The essential habits of effective teaching

Paul Boyd

Wednesday, 30 January 2019

We are our habits. Or to quote Will Durant; “You are what you repeatedly do”.

The successes and setbacks we experience in life are often connected to actions and behaviours that we barely even think about.
If continual professional (and personal) growth is of interest to you, then looking at your habits could be a good place to start. I find I am continually rechecking my habits to be the happiest, most effective teacher I can be!

Here are some habits that I find useful – how many do you already do?

Be patient with yourself

It takes huge inner-stamina to stay atop of the cultures and workload of school life. A monk-life endurance is often needed for the challenging behaviour of students.

While it takes time and hard work to be a great teacher, you, first of all, must be patient with yourself. Remember to say ‘I’m getting there’ or ‘I’m learning’ rather than ‘I’m so bad at this’ or ‘I’m never going to get this problem sorted’.

Be your word

Only do what you say you’re going to do, or only say what you actually do. Boundaries are easily blurred if we go back and forth between what we say we will do and what we actually do.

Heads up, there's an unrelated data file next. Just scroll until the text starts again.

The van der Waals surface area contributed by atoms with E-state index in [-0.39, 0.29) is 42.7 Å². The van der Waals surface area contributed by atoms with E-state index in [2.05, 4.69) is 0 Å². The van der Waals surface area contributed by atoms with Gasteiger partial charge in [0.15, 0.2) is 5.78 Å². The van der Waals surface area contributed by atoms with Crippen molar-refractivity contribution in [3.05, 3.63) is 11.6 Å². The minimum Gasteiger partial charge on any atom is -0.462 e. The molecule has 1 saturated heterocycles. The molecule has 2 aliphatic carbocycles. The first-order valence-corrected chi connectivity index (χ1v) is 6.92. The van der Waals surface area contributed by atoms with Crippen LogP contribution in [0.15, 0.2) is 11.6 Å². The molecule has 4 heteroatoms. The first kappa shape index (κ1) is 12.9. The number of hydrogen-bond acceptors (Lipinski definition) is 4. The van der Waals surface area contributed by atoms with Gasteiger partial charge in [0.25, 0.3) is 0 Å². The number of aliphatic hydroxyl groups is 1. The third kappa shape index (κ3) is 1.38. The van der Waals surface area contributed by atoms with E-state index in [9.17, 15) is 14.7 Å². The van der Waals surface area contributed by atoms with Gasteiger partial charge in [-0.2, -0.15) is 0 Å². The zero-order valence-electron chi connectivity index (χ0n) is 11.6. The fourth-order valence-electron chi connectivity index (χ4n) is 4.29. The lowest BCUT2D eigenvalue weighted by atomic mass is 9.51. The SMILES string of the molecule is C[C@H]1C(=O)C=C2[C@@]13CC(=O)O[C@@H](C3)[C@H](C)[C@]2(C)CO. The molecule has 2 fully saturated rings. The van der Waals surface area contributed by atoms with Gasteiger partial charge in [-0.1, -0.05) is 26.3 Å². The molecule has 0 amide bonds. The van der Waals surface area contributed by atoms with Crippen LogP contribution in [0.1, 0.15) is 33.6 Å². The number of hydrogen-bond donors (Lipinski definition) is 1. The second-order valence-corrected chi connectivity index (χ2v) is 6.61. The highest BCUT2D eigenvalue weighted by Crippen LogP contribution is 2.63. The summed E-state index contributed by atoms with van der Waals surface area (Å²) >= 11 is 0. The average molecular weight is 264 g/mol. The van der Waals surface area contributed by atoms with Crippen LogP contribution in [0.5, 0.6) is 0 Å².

For example; you have a disruptive student. After trying all other behaviour management approaches, you threaten a sanction. The child continues to disrupt. You MUST follow through on what you said you would do – if you don’t, it gives the child, and the rest of the class, mixed messages about how you manage them which can make your life more difficult in the long term.

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About our Community Expert


Paul BPaul Boyd
Community Expert

Since 2005, Paul has developed a portfolio C.V. working within numerous industries throughout the UK, rooted in his primary career as an actor.

Further to attaining his PGCE in Secondary English Teaching from CCCU in 2013, Paul has worked in all sections of the Education sector; first as Head of KS3 English in an ‘Outstanding’ Academy in SE London, and is now based in the Primary sector in Newham, working with one of the best primary schools in the capital.

Paul is also an ardent supporter of the Arts in education, developing and supporting the delivery of drama-based training for students and CPD for colleagues.

Alongside his acting and teaching work, Paul offers mentoring & coaching to the business community.


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